Sport and Society
Spring 2014 quarter
This program will explore the role that sport plays in contemporary North American culture. It is a social phenomenon that provides opportunities for identity formation and personal development as well as for learning values about work, play, entertainment, and family. Sport is one of many arenas that reflect our society’s contestation surrounding race, class, gender, and sexual orientation.
The program will examine sport from multiple perspectives and genres. Through a close reading of sports literature, including informational texts, stories, poetry, film, journalism, and other media, we will explore the following social theories that offer various frameworks in which to study sport in society: Functionalist theory, conflict theory, interactionist theory, critical theory, and feminist theory.
Functionalist theory seeks to answer questions such as: How does sport fit into social life and contribute to social stability and efficiency? How does sport participation teach people important norms in society? Conflict theory seeks to answer questions such as: How does sport reflect class relations? How is sport used to maintain the interests of those with power and wealth in society? How does the profit motive distort sport and sport experiences? Interactionist theory seeks to answer questions such as: How do people become involved in sports, become defined as athletes, derive meaning from participation, and make transitions out of sports into the rest of their lives? Critical theory seeks to answer questions such as: How are power relations reproduced and/or resisted in and through sports? Whose voices are/are not represented in the narratives and images that constitute sports? Feminist theory seeks to answer questions such as: How are sports gendered activities, and how do they reproduce dominant ideas about gender in society? What are the strategies for resisting and transforming sport forms that privilege men?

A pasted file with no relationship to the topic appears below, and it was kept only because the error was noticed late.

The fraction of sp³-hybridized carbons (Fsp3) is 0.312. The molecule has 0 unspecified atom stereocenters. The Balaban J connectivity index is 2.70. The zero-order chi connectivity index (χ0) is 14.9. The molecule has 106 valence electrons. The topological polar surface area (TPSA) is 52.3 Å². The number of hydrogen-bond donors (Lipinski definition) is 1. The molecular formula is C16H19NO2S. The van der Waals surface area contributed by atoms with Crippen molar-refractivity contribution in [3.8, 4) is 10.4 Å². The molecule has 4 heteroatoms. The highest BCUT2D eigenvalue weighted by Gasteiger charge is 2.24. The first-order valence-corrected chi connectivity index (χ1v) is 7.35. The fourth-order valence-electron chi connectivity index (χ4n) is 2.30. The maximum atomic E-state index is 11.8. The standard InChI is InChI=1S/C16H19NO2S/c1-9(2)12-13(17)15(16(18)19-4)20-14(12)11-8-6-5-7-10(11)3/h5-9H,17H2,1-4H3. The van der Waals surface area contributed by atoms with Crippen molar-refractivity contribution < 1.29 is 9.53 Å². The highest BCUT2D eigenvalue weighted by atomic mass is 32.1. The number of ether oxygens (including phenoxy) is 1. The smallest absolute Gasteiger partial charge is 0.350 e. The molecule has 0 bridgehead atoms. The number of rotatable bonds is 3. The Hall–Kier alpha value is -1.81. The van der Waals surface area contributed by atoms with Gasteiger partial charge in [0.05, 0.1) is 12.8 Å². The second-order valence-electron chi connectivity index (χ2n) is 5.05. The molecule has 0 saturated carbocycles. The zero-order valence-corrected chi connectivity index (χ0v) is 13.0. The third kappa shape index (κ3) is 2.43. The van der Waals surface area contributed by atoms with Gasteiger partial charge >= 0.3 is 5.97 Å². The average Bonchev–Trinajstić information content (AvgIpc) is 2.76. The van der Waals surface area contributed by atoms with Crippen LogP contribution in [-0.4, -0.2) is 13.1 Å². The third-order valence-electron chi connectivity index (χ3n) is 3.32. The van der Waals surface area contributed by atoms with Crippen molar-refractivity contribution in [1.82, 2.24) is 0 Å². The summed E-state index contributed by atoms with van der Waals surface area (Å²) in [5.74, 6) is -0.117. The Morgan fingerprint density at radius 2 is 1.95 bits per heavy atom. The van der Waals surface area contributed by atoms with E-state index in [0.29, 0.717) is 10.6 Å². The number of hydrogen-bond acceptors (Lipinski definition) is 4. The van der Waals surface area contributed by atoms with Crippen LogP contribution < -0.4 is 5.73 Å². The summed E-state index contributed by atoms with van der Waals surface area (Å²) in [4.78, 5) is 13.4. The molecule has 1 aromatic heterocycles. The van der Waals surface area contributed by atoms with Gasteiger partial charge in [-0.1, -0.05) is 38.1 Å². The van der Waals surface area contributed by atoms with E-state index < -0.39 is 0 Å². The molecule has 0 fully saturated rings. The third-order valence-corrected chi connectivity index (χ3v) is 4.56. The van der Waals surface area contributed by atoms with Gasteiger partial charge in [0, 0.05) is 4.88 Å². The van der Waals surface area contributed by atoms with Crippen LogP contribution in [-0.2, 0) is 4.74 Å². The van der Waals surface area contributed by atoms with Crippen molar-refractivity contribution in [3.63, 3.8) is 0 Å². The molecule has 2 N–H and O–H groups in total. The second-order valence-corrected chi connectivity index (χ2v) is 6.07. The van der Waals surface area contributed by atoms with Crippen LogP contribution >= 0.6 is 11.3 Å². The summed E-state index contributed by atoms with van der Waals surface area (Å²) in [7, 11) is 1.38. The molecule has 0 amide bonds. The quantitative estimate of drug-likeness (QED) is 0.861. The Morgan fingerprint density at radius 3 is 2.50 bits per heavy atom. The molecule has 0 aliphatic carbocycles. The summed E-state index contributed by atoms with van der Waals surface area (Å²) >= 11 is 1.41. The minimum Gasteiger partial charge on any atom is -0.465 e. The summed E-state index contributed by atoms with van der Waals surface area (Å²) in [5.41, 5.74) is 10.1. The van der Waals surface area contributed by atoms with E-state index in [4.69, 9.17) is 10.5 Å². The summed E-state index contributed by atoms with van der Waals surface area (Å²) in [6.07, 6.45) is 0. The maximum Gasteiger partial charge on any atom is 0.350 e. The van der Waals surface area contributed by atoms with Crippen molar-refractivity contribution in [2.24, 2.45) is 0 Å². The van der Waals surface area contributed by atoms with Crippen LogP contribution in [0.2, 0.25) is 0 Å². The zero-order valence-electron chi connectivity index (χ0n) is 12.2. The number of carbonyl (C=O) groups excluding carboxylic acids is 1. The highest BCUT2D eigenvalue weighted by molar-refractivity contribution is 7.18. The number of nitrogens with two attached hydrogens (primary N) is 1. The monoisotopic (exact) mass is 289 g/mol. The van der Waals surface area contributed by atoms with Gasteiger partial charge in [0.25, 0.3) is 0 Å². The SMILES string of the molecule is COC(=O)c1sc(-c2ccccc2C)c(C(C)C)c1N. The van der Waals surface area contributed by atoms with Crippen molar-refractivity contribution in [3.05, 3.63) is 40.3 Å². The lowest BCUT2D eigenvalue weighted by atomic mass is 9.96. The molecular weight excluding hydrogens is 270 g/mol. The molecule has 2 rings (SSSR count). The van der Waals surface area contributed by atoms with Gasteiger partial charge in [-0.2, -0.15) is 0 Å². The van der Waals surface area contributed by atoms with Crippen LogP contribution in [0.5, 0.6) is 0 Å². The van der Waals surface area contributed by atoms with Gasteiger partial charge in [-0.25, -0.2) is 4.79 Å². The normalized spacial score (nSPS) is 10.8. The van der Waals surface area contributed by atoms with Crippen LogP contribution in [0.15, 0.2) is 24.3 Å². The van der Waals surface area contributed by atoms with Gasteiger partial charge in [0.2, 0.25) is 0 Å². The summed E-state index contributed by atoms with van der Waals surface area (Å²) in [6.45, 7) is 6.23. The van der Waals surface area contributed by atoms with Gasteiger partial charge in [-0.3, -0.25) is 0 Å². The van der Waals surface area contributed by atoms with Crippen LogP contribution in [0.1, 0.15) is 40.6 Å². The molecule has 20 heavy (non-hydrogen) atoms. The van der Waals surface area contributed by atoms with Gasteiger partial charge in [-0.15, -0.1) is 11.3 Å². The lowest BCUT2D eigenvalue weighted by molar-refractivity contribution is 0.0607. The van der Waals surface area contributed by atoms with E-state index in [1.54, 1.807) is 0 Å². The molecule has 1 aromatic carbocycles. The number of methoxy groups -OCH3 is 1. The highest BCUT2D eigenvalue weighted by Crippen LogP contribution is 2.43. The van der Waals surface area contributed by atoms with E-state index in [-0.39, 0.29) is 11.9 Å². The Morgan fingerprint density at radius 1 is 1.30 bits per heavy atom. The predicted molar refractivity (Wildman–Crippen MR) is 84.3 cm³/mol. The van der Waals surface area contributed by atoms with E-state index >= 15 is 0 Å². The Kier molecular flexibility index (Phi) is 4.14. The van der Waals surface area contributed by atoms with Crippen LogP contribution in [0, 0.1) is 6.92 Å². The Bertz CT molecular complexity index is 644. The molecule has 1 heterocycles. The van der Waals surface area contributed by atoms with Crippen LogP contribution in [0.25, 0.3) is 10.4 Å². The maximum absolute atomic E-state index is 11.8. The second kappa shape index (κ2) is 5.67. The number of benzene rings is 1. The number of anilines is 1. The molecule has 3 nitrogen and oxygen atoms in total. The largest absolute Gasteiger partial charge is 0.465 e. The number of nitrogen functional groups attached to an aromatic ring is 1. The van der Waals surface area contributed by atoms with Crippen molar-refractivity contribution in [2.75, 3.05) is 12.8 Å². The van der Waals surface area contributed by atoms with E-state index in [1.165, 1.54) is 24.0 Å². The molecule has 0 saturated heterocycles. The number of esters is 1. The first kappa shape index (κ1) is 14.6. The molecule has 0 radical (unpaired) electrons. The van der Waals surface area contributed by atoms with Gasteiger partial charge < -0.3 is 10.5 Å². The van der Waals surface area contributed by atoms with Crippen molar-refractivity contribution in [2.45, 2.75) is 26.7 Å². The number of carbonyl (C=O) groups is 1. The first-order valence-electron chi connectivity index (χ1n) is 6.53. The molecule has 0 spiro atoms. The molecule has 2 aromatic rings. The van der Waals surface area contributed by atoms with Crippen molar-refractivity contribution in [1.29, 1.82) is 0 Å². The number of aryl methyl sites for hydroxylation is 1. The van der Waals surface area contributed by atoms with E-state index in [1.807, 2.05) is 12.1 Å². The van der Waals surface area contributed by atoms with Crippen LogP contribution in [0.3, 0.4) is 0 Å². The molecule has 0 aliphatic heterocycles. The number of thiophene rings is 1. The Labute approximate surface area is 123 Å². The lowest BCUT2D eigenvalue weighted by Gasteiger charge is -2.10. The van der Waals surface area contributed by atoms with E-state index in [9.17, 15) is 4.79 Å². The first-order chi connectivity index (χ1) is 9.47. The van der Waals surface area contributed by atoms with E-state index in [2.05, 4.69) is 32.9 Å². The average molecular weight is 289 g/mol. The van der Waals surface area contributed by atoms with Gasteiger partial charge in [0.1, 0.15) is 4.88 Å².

Above all, sport offers a way to engage larger social issues in contemporary American culture. Some would argue sport personifies the American Dream through personal stories of sports champions, both in their accomplishments and in the barriers that they overcome. Sports champions and sports teams also produced sports fans, people who are fanatically loyal to those athletes and teams they cherish.
The primary objective in the program is for students to develop a greater sensitivity to the world of sport and the philosophical and sociological relationship between that world and contemporary society. Students will have opportunities to write personal narrative and critical analysis and produce in-depth research on a particular, self-selected sport sociology topic.
Fields of Study
Preparatory for studies or careers in
Location and Schedule
Offered during: Day
|January 31st, 2014||New spring opportunity.|